Faith and politics

There are those nowadays who would regard faith in socialism as even more eccentric than the exotic conviction that the Blessed Virgin Mary was assumed body and soul into heaven. Why, then, do some of us still cling to this political faith, in the teeth of what many would regard as reason and solid evidence? Not only, I think, because socialism is such an extraordinarily good idea that it has proved exceedingly hard to discredit, and this despite its own most strenuous efforts. It is also because one cannot accept that this – the world we see groaning in agony around us – is the only way things could be, though empirically speaking this might certainly prove to be the case, because one gazes with wondering bemusement on those hard-headed types for whom all this, given a reformist tweak or two, is as good as it gets; because to back down from this vision would be to betray what one feels are the most precious powers and capacities of human beings; because however hard one tries, one simply cannot shake off the primitive conviction that this is not how it is supposed to be, however much we are conscious that this seeing the world in the light of Judgement Day, as Walter Benjamin might put it, is folly to the financiers and a stumbling block to stockbrokers; because there is something in this vision which calls to the depths of one’s being and evokes a passionate assent there; because not to feel this would not to be oneself; because one is too  much in love with this vision of humankind to back down, walk away, or take no for an answer.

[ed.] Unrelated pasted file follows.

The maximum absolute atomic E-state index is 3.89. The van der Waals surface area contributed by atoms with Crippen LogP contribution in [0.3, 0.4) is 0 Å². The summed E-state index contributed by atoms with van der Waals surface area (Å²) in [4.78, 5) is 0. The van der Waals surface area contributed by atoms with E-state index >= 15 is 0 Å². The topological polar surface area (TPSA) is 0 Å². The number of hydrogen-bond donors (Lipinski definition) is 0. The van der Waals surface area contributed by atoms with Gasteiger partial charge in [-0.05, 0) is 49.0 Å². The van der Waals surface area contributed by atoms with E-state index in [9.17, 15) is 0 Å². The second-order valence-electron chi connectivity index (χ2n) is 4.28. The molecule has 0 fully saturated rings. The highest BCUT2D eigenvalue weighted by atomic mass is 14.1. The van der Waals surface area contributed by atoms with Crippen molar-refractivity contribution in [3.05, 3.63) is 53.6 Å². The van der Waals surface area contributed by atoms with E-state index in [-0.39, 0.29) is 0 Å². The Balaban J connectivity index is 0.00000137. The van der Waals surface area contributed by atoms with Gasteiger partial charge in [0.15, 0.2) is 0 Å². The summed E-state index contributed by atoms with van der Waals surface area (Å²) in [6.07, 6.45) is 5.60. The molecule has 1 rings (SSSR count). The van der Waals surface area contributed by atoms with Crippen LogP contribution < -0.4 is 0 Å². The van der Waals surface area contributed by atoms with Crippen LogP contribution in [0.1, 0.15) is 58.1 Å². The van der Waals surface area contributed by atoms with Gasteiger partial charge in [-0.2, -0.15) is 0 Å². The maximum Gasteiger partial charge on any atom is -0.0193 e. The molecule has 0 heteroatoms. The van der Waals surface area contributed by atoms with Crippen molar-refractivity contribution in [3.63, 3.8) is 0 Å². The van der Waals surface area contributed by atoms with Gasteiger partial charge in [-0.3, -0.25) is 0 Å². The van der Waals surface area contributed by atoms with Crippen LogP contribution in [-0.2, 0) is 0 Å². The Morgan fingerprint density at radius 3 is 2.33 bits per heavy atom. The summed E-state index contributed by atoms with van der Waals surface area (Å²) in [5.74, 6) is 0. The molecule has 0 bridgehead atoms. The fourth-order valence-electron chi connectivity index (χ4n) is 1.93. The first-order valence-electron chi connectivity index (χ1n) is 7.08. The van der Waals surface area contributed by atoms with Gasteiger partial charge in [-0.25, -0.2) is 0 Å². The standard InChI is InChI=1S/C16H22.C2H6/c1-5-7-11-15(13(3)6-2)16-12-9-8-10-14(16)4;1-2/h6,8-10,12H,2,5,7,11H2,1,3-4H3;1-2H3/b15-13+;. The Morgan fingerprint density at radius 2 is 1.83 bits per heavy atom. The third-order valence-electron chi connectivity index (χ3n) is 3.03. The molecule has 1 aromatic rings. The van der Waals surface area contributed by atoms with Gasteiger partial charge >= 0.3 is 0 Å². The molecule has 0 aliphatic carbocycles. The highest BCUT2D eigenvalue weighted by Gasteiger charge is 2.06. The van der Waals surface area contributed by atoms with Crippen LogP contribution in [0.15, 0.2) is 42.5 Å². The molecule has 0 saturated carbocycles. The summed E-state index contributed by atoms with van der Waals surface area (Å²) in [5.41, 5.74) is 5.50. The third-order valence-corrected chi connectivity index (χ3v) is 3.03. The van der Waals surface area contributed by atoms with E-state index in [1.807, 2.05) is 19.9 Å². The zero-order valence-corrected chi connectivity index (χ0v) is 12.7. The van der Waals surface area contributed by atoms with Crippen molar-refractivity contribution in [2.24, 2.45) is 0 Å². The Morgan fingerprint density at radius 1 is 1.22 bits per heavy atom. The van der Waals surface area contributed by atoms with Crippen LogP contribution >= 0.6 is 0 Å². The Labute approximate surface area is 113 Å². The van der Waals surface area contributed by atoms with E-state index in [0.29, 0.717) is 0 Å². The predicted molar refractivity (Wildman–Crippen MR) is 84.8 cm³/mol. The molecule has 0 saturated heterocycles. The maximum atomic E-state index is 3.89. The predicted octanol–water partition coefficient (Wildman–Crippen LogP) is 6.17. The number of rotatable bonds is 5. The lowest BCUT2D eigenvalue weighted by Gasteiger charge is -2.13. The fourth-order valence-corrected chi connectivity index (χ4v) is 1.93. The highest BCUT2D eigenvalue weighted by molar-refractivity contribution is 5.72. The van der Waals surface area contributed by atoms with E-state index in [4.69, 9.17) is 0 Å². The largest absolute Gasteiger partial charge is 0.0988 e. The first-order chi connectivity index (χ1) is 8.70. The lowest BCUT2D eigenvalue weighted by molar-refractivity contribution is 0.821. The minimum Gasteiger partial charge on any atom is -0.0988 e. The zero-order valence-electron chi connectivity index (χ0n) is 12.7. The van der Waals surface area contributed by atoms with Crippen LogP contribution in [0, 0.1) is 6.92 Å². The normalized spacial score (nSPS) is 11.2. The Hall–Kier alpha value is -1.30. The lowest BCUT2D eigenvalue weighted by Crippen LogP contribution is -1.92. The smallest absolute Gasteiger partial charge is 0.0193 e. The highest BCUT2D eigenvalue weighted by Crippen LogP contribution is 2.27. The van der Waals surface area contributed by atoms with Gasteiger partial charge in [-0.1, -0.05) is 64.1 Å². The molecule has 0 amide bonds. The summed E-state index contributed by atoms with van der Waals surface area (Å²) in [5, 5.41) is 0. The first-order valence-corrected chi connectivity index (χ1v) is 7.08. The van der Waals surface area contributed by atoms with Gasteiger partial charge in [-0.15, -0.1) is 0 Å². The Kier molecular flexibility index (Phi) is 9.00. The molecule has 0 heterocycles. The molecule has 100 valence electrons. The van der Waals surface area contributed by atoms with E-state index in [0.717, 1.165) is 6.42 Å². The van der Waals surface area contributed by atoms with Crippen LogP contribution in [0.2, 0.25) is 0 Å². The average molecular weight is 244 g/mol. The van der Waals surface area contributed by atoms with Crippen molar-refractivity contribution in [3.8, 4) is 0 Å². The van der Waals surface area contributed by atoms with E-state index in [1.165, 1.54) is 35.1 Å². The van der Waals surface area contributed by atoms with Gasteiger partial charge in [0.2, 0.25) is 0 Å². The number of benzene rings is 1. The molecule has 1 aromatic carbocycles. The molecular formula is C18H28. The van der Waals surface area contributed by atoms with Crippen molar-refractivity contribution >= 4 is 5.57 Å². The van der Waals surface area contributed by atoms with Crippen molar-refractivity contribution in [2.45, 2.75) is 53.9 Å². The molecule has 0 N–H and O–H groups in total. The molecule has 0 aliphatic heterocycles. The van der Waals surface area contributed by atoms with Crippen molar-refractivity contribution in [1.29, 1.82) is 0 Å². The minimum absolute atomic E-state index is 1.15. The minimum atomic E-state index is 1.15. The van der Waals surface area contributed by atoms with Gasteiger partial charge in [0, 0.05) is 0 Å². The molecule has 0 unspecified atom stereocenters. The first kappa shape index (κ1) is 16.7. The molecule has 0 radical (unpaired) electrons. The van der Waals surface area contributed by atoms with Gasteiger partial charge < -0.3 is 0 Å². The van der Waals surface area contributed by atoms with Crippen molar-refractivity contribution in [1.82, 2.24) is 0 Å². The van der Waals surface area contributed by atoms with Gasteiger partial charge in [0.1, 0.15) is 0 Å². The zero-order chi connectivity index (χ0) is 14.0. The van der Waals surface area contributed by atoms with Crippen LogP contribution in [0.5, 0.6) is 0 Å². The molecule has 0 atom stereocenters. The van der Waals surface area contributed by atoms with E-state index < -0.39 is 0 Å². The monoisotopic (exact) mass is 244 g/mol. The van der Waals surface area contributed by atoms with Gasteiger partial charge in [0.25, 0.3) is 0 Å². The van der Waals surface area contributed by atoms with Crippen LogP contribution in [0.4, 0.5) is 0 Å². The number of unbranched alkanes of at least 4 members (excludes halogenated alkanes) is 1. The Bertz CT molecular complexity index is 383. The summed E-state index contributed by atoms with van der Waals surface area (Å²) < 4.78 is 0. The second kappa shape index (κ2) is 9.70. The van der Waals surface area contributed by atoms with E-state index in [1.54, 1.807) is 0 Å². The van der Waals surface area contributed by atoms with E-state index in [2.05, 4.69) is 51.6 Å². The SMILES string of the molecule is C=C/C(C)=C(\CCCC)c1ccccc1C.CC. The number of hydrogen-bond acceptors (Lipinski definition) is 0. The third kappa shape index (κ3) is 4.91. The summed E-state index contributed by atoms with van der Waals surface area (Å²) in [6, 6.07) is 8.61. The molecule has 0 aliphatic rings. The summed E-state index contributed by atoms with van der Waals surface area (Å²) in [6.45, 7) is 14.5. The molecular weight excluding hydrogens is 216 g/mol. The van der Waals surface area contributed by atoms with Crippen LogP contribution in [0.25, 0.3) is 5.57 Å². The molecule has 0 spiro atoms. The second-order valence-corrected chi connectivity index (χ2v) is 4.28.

Terry Eagleton, from Faith, Reason & Revolution

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